Newton County has seen many of its standout athletes go on to play sports at the college level. Keith Davis was one of those athletes.
Davis found out a month ago that his former coach at Southern Polytechnic State University, Charlie Lumsden had nominated him to be inducted into the SPSU Athletics Hall of Fame. Davis played for SPSU from 1990-1993, where he played third base and hit .360 for his career, after graduating from Newton County High School, where he earned his scholarship to SPSU. who started playing baseball for the Newton Recreation Department Athletics Hall of Fame. Davis played for SPSU from 1990-1993, where he played third base and hit .360 for his career, after graduating from Newton County High School, where he earned his scholarship to SPSU. who started playing baseball for the Newton Recreation Department
“You definitely feel kind of humbled to find out that after 60 years of athletics that you’re chosen as one of the 30 athletes to go into the hall of fame,” Davis said.
SPSU is merging with Kennesaw and they will hold the induction ceremony for a select-few – 34 to be exact – of SPSU’s athletes through its 60-plus year history at halftime of Kennesaw’s spring football game. Davis credits his coaches for his success, especially former Newton baseball coach Charlie Beverlie.
“He was a major influence on me as well. He gave me some good opportunities and he taught me a lot during my tenure at Newton High,” Davis said.
Davis says that Beverly helped make his experience at Newton memorable.
“Great experience,” Davis said. “Again Charlie Beverly, I think he came in my 10th grade year. We had some good talent there. Had several guys to get drafted. I played with great camaraderie. We had an opportunity to go to the quarterfinals of the state and [it was] one of the first times in many years that Newton baseball had made it that far. Great experience. Great exposure. It was one of the main reasons I was able to get the scholarship to go to Southern Tech, because of the exposure and the team that Charlie Beverly built at Newton.”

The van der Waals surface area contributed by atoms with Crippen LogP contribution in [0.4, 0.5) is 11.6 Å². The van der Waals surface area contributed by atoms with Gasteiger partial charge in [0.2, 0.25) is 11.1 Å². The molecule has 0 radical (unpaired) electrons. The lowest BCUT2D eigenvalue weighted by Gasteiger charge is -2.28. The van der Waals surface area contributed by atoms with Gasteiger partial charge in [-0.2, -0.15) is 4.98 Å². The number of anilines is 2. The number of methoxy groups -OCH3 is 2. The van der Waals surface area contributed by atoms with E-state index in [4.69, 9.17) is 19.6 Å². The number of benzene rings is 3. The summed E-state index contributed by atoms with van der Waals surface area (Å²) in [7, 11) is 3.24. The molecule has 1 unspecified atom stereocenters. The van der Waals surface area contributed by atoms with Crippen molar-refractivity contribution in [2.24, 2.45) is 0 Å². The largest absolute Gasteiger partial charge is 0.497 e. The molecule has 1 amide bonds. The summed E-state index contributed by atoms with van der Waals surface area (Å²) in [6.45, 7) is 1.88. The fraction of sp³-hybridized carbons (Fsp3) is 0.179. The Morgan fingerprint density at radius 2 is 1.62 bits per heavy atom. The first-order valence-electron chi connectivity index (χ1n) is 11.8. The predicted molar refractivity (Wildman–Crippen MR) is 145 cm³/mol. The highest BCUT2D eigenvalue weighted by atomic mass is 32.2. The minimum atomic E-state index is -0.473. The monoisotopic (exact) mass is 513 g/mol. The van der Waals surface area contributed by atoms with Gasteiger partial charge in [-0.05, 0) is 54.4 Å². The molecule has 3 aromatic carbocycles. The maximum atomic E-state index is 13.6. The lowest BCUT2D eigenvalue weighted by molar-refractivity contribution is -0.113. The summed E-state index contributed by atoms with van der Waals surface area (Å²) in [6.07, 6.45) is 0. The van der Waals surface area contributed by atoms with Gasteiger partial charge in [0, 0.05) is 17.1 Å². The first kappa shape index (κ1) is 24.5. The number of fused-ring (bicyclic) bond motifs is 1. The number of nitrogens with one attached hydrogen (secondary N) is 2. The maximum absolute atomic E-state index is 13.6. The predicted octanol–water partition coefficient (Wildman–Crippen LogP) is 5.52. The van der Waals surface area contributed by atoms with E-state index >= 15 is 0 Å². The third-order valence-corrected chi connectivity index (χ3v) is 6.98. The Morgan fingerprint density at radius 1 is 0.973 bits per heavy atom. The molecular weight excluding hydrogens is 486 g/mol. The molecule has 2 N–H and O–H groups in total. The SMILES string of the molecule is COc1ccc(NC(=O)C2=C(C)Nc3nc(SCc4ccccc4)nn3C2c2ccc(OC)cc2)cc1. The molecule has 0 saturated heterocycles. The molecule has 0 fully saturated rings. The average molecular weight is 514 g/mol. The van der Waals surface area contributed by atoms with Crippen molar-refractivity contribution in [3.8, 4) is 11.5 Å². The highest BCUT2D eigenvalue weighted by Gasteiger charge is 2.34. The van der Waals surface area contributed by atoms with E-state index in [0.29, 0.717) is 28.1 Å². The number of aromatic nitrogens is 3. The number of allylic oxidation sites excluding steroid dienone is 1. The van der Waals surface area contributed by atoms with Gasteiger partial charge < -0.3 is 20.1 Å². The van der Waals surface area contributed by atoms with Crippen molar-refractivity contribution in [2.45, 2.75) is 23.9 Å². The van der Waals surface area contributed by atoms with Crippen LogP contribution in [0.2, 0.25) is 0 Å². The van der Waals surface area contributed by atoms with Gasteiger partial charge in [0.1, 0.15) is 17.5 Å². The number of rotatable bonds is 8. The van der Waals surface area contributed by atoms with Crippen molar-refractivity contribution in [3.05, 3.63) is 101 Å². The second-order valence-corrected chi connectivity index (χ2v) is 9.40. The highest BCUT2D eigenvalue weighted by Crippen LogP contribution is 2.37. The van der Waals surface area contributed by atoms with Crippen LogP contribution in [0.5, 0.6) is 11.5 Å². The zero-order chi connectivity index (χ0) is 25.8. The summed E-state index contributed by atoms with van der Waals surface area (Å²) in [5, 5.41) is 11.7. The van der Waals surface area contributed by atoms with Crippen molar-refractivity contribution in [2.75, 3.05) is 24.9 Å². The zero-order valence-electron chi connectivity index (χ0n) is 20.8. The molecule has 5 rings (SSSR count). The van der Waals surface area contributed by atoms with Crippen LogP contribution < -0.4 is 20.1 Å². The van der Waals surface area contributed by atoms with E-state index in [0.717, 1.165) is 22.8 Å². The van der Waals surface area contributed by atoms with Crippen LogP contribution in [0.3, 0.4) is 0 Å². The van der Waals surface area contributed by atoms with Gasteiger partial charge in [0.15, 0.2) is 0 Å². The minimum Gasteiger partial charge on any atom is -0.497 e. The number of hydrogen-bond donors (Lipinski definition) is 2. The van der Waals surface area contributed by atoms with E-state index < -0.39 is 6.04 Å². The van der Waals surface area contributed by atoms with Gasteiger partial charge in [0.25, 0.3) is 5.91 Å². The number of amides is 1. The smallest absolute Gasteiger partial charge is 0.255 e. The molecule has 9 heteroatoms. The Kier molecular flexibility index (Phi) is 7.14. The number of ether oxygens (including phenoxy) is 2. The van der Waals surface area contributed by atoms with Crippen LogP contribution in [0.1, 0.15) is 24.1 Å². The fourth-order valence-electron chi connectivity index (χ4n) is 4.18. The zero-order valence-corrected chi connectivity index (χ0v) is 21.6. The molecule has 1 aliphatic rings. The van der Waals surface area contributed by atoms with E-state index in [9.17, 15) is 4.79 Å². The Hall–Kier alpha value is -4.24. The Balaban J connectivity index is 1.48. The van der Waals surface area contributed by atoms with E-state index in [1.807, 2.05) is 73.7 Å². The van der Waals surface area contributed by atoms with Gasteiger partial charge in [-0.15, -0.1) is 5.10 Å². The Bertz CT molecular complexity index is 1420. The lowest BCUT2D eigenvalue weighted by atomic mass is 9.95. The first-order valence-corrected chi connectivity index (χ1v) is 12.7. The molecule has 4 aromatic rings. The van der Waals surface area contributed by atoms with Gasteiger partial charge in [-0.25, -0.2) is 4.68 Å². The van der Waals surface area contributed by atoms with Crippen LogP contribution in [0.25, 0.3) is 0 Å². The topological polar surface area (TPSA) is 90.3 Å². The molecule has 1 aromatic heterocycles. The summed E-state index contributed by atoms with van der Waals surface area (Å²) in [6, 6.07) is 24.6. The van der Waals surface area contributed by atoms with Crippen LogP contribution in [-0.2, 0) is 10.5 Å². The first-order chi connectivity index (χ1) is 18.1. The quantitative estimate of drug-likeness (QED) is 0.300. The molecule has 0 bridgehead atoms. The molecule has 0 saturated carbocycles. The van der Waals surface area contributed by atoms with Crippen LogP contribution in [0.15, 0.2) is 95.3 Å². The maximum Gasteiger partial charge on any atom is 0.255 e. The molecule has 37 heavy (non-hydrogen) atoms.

Before Newton, Davis – who says he’s a homegrown talent – got his first experiences playing baseball through the Newton Recreation Department.
“I grew up in Newton County and I played with older guys in the community. Later I played through the recreation department. I had some good coaching and some good guidance along the way from a lot of the guys there,” Davis added.
Davis said that the experience of playing at the rec-level taught him a lot and that it was very valuable because of the competition.
“Back when I was playing, baseball was very popular among the kids, so I got to compete with some of the better athletes around. Learn the game. Learn how to deal with failure and success. It was very competitive back then. A lot of the better athletes played baseball and we looked forward to those summers being out at City Pond competing against one another,” Davis said.
Two decades later, and the game has changed. Kids don’t play baseball as much anymore. Sports such as football, baseball and even soccer occupy their recreational time. Davis keeps his son, Christian Davis, playing recreation ball because it had such a huge impact upon his life.
“I try to keep him involved even though travel team ball has kind of taken over has kind of taken over the baseball little league. I try to keep him involved with the Newton Rec. Department because it was such a positive experience for me,” Keith Davis said.
Christian Davis, 12, is a standout himself. Christian helped lead the 12-U Newton All-Stars to a 2014 Little League District Championship this summer. Christian blasted a solo shot in the championship game to tie it at 5-5 before his team went on to win 8-5 and play for the state championship in Warner Robins.
When asked what some of the things he learned from playing rec were that he tried to instill in his son Keith Davis said, “One of the key things is learning how to deal with success and failure. And being coachable throughout life. You gonna have to be able to take instruction and to be coachable. Be humble when you’re successful and know how to keep your head up sometimes when things don’t go your way.”
Davis found his way back to Newton County after graduating from SPSU with a degree in industrial engineering where he got together with his wife, Christie, who also went to Newton, but graduated from Florida A&M. Davis also has a daughter, Rhyan, who is a senior at Newton high school and captain of the cheerleading squad.
Keith Davis is currently putting his degree to good use, working at Nisshinbo automotive in Covington. Davis was contacted by MLB teams in high school and college, but when he played semi-pro ball during his sophomore and junior years of college he says the war stories of minor league players made him happy he was able to get a scholarship and a free education.